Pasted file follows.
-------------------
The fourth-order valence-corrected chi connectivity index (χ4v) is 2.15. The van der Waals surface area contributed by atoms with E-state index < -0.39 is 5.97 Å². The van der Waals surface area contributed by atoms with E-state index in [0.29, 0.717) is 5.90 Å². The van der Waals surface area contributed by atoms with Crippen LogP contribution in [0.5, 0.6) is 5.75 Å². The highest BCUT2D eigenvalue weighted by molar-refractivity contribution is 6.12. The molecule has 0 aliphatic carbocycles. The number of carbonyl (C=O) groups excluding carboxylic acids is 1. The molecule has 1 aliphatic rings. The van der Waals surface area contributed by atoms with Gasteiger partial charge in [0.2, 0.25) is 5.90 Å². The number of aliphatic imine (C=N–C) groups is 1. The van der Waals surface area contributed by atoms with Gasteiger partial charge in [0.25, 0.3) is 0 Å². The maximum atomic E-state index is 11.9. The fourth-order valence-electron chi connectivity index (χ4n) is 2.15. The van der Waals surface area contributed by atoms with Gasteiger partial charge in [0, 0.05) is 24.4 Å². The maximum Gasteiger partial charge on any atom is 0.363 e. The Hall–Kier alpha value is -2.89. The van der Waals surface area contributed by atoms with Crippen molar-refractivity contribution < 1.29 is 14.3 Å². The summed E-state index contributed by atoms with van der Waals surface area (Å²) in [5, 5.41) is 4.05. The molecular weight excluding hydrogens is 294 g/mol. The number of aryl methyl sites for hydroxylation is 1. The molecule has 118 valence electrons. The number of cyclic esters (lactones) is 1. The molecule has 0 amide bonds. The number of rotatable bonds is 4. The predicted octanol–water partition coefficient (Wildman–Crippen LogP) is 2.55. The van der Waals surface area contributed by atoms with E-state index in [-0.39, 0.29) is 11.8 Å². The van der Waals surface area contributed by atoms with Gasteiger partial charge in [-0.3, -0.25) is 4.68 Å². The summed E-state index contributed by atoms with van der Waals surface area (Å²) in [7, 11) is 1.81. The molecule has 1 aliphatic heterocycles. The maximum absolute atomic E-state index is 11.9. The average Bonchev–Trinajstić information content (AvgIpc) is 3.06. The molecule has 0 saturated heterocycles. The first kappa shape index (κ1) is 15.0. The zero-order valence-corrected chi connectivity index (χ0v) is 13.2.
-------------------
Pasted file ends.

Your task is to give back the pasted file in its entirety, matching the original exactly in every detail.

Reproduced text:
The fourth-order valence-corrected chi connectivity index (χ4v) is 2.15. The van der Waals surface area contributed by atoms with E-state index < -0.39 is 5.97 Å². The van der Waals surface area contributed by atoms with E-state index in [0.29, 0.717) is 5.90 Å². The van der Waals surface area contributed by atoms with Crippen LogP contribution in [0.5, 0.6) is 5.75 Å². The highest BCUT2D eigenvalue weighted by molar-refractivity contribution is 6.12. The molecule has 0 aliphatic carbocycles. The number of carbonyl (C=O) groups excluding carboxylic acids is 1. The molecule has 1 aliphatic rings. The van der Waals surface area contributed by atoms with Gasteiger partial charge in [0.2, 0.25) is 5.90 Å². The number of aliphatic imine (C=N–C) groups is 1. The van der Waals surface area contributed by atoms with Gasteiger partial charge in [0.25, 0.3) is 0 Å². The maximum atomic E-state index is 11.9. The fourth-order valence-electron chi connectivity index (χ4n) is 2.15. The van der Waals surface area contributed by atoms with Gasteiger partial charge in [0, 0.05) is 24.4 Å². The maximum Gasteiger partial charge on any atom is 0.363 e. The Hall–Kier alpha value is -2.89. The van der Waals surface area contributed by atoms with Crippen molar-refractivity contribution < 1.29 is 14.3 Å². The summed E-state index contributed by atoms with van der Waals surface area (Å²) in [5, 5.41) is 4.05. The molecular weight excluding hydrogens is 294 g/mol. The number of aryl methyl sites for hydroxylation is 1. The molecule has 118 valence electrons. The number of cyclic esters (lactones) is 1. The molecule has 0 amide bonds. The number of rotatable bonds is 4. The predicted octanol–water partition coefficient (Wildman–Crippen LogP) is 2.55. The van der Waals surface area contributed by atoms with E-state index in [-0.39, 0.29) is 11.8 Å². The van der Waals surface area contributed by atoms with Gasteiger partial charge in [-0.3, -0.25) is 4.68 Å². The summed E-state index contributed by atoms with van der Waals surface area (Å²) in [7, 11) is 1.81. The molecule has 1 aliphatic heterocycles. The maximum absolute atomic E-state index is 11.9. The average Bonchev–Trinajstić information content (AvgIpc) is 3.06. The molecule has 0 saturated heterocycles. The first kappa shape index (κ1) is 15.0. The zero-order valence-corrected chi connectivity index (χ0v) is 13.2.